Dave Bickler's biggest hit with Survivor, "Eye of the Tiger", was #1 on the Billboard charts for six weeks. The song won Dave a Grammy Award for Best Rock Performance By A Duo Or Group With Vocal. It was voted "Best New Song" by the People's Choice Awards, received an Academy Award nomination, came in at #18 on the “Top 100 Singles” chart in Billboard's 100th Anniversary issue, sold over 2.5 million copies on iTunes, is featured on popular electronic games such as Guitar Hero, and was ranked #63 on VH1's "100 Greatest Hard Rock Songs" in 2008. Dave can be seen being interviewed about "Eye of the Tiger" on replays of the VH1 "100 Greatest Hard Rock Songs" television program in episode 2 of the 5 part series. In 2012 Dave appeared on The Colbert Report singing Newt Gingrich's book "A Nation Like No Other" to the tune of "Eye of the Tiger". Dave is currently finishing up recording on his solo project. Check out his Instagram for pics!
Interesting facts about Dave:
Q&A with Dave 9/3/2009:
How would you define your solo project?
"It's ridiculous to ask that question. I can’t answer it.”
"This project is my life."
How long have you been working on it?
“Forty years. Wait, that sounds bad.” (laughs)
What’s your home studio like?
“My home studio is just a little place to record demos.”
Do you like it?
“Yes. I like working there. It's my little laboratory. It’s my little kitchen.”
Has it been difficult to balance solo work with the Bud Light Real Men of Genius campaign?
Did you get any inspiration from the Bud Light work?
“Yeah. A sense of humor.”
How would you describe your musical values?
How would you describe your music?
"Sort of bluesy-rock. That’s always been me."
Will it have any Survivor sound?
Do you have any inspirations?
Is there a difference working on the East Coast after spending so many years in the Midwest?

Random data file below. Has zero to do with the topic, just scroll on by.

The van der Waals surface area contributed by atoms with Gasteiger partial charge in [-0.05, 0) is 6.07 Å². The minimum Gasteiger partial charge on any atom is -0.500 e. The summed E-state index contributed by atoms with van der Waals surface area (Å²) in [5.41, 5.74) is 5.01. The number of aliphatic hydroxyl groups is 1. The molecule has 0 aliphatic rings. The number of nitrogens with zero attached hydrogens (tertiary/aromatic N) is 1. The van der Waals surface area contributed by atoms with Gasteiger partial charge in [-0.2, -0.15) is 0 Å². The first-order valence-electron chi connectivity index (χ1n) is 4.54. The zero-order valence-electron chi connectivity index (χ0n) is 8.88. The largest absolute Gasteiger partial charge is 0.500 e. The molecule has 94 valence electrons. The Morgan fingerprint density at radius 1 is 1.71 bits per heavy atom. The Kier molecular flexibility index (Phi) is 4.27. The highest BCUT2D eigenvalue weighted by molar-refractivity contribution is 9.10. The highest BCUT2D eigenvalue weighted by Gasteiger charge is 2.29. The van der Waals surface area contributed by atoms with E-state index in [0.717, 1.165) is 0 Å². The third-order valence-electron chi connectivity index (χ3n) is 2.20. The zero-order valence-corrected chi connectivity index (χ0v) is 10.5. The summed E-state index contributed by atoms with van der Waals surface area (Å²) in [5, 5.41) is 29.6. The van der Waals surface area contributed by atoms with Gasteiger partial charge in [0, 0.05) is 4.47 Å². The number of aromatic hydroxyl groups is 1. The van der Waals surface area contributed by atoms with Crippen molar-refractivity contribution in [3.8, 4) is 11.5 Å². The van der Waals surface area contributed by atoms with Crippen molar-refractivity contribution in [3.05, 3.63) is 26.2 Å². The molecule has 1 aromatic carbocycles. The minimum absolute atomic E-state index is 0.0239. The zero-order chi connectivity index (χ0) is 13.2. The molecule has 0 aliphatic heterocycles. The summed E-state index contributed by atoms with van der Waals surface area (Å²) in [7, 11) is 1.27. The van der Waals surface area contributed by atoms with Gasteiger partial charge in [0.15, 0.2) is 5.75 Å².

Do you have any favorite words?
“Music will set you free.”
Will there be any ballads on your CD?
"There will be but that’s a weird definition. I hate the word ballad. It's something more intimate."
What about those high notes you’ve been known for?
"Which ones? I can still hit some of them. Not all of them. My voice is in pretty good shape though.”
What’s been your biggest challenge in pulling this project together?
"Time. I have a little boy, you know, and he requires a great deal of my attention."
What do you want him to take away from all this?
"That's not a good question. He's a little boy. He'll take away something when he's old enough to understand. I just want to take care of him. He’s really smart and he's a really good musician. He will find his own way."
"Never. That would be the kiss of death to pressure him to do something - musical or whatever. We just give him the tools to form his own opinion, right?” (looking directly at his wife)
What will your CD be called?
“Not sure. That'll be hard to figure out."
Harder than selecting which songs will be on it?
"Much harder. The worst thing you can do is sound bombastic. Anything but that! We'll find something in the lyrics somewhere after forty years (laughing) that will point the way."
How do you feel?
"I’m old. I'm tired. Ancient." (laughing again)
How's it different now, working on music now that you’re older?
"I'm less stupid. I'm more confident, that’s for sure."
Is your family supportive today?
Do you have anything else to say about that?
Was your family supportive when you were a kid?
"That’s a complicated question. My parents were ambivalent when I was a boy and then completely supportive later. They protected and helped me when I was a teenager."
Any particular target audience you’re shooting for?
What makes you happy?”
Any reactions you’re hoping for when people hear the new CD?
“Obviously, I hope they like it. If they don’t, they don’t.”
Anything you feel especially proud of?
“I would just say that I would hope that people like my own song writing. That’s what I would hope.”
How will you know when it’s done?
“When it goes to the mastering guy.”
Any final thoughts?
“On to the next record.”